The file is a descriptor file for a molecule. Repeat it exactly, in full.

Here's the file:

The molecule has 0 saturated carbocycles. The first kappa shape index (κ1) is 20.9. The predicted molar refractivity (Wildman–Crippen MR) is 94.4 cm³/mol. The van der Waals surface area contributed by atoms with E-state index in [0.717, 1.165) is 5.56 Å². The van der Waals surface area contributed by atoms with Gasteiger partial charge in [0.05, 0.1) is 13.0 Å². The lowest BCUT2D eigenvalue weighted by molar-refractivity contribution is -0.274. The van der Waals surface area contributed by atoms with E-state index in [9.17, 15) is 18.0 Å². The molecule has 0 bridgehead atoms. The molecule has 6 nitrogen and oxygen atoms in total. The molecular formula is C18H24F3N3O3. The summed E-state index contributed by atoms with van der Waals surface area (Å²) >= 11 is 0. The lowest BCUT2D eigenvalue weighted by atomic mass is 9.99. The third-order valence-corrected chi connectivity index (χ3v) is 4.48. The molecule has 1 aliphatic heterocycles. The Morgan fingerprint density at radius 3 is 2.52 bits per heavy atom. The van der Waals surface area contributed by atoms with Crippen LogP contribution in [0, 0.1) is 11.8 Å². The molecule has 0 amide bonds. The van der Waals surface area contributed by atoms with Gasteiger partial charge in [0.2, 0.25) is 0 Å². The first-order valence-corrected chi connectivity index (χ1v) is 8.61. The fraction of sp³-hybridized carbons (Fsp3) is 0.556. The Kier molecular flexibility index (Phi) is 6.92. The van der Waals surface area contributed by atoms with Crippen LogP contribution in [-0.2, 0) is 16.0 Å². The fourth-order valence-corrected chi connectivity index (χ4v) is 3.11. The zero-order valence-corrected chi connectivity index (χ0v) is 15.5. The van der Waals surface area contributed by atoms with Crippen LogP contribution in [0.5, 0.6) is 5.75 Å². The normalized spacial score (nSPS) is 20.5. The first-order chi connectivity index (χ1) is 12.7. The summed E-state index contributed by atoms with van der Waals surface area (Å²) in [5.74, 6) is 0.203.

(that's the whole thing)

The molecule has 0 saturated carbocycles. The first kappa shape index (κ1) is 20.9. The predicted molar refractivity (Wildman–Crippen MR) is 94.4 cm³/mol. The van der Waals surface area contributed by atoms with E-state index in [0.717, 1.165) is 5.56 Å². The van der Waals surface area contributed by atoms with Gasteiger partial charge in [0.05, 0.1) is 13.0 Å². The lowest BCUT2D eigenvalue weighted by molar-refractivity contribution is -0.274. The van der Waals surface area contributed by atoms with E-state index in [9.17, 15) is 18.0 Å². The molecule has 0 bridgehead atoms. The molecule has 6 nitrogen and oxygen atoms in total. The molecular formula is C18H24F3N3O3. The summed E-state index contributed by atoms with van der Waals surface area (Å²) >= 11 is 0. The lowest BCUT2D eigenvalue weighted by atomic mass is 9.99. The third-order valence-corrected chi connectivity index (χ3v) is 4.48. The molecule has 1 aliphatic heterocycles. The Morgan fingerprint density at radius 3 is 2.52 bits per heavy atom. The van der Waals surface area contributed by atoms with Crippen LogP contribution in [0, 0.1) is 11.8 Å². The molecule has 0 amide bonds. The van der Waals surface area contributed by atoms with Gasteiger partial charge in [0.2, 0.25) is 0 Å². The first-order valence-corrected chi connectivity index (χ1v) is 8.61. The fraction of sp³-hybridized carbons (Fsp3) is 0.556. The Kier molecular flexibility index (Phi) is 6.92. The van der Waals surface area contributed by atoms with Crippen LogP contribution in [-0.2, 0) is 16.0 Å². The fourth-order valence-corrected chi connectivity index (χ4v) is 3.11. The zero-order valence-corrected chi connectivity index (χ0v) is 15.5. The van der Waals surface area contributed by atoms with Crippen LogP contribution in [0.5, 0.6) is 5.75 Å². The normalized spacial score (nSPS) is 20.5. The first-order chi connectivity index (χ1) is 12.7. The summed E-state index contributed by atoms with van der Waals surface area (Å²) in [5.74, 6) is 0.203.